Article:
News and Features
Paul Elie's The Life You Save May Be Your Own is a deft and
ambitious four-part biography interweaving the lives of Dorothy Day,
Thomas Merton, Walker Percy and Flannery O'Connor, the mo
Steal this book.
Somewhere, and it's not in this new Everyman's Library edition, James M.
Cain betrayed a state secret when he said that "a writer can only write
two hours a day." The truth in this observation
During the early years of the civil rights revolution, Theodore Bilbo,
the ferocious segregationist senator from Mississippi, published a book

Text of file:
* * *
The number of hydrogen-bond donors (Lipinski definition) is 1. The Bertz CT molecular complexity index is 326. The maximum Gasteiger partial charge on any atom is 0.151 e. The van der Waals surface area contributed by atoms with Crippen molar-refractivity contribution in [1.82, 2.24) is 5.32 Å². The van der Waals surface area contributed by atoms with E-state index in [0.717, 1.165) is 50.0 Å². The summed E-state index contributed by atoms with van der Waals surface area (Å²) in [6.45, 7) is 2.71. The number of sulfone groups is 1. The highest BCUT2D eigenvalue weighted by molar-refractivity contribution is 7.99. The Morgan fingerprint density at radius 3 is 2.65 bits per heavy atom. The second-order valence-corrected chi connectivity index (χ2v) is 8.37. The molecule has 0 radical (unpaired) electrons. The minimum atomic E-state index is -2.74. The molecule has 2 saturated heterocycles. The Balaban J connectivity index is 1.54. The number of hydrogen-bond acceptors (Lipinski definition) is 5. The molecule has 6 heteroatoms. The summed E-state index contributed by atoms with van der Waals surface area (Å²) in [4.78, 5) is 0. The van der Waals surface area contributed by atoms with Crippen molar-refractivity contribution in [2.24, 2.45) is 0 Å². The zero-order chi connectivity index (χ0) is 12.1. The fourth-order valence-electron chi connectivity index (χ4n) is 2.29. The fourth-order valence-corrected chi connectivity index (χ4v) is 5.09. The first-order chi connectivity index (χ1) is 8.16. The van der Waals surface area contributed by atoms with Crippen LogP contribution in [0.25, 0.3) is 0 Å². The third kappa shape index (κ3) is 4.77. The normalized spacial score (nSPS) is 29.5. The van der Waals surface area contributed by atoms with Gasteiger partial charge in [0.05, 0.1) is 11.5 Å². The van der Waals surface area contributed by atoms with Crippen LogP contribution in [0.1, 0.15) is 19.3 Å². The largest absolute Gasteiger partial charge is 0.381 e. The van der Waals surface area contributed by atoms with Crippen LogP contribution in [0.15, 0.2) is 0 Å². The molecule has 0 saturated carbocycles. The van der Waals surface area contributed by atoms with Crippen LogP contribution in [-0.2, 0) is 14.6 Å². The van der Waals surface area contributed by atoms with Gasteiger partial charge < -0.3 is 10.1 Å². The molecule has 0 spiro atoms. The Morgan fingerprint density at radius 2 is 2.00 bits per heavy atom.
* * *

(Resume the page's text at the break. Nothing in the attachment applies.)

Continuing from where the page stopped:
titled Take Your Choice: Separation or Mongreli
In the deformed, malignant years of the Ayatollah and the mullahs, women
in Iran in the 1980s sometimes found subversive ways to mutiny against
the cruelties imposed on them by wrathful men.
In the film from which there is no escape and no going back, The
Matrix, the writer-director team of Andy and Larry Wachowski
presented a grim choice between truth and illusion.
Writing may be fighting, as Ishmael Reed famously opined, but most
writers know the difference. There are, of course, some who blur the
In 1981 Carolyn Forché published a slim collection of verse, her
second, titled The Country Between Us.
From the mid to the late 1920s, the German painter Christian Schad
produced a group of paintings like little else in modern art.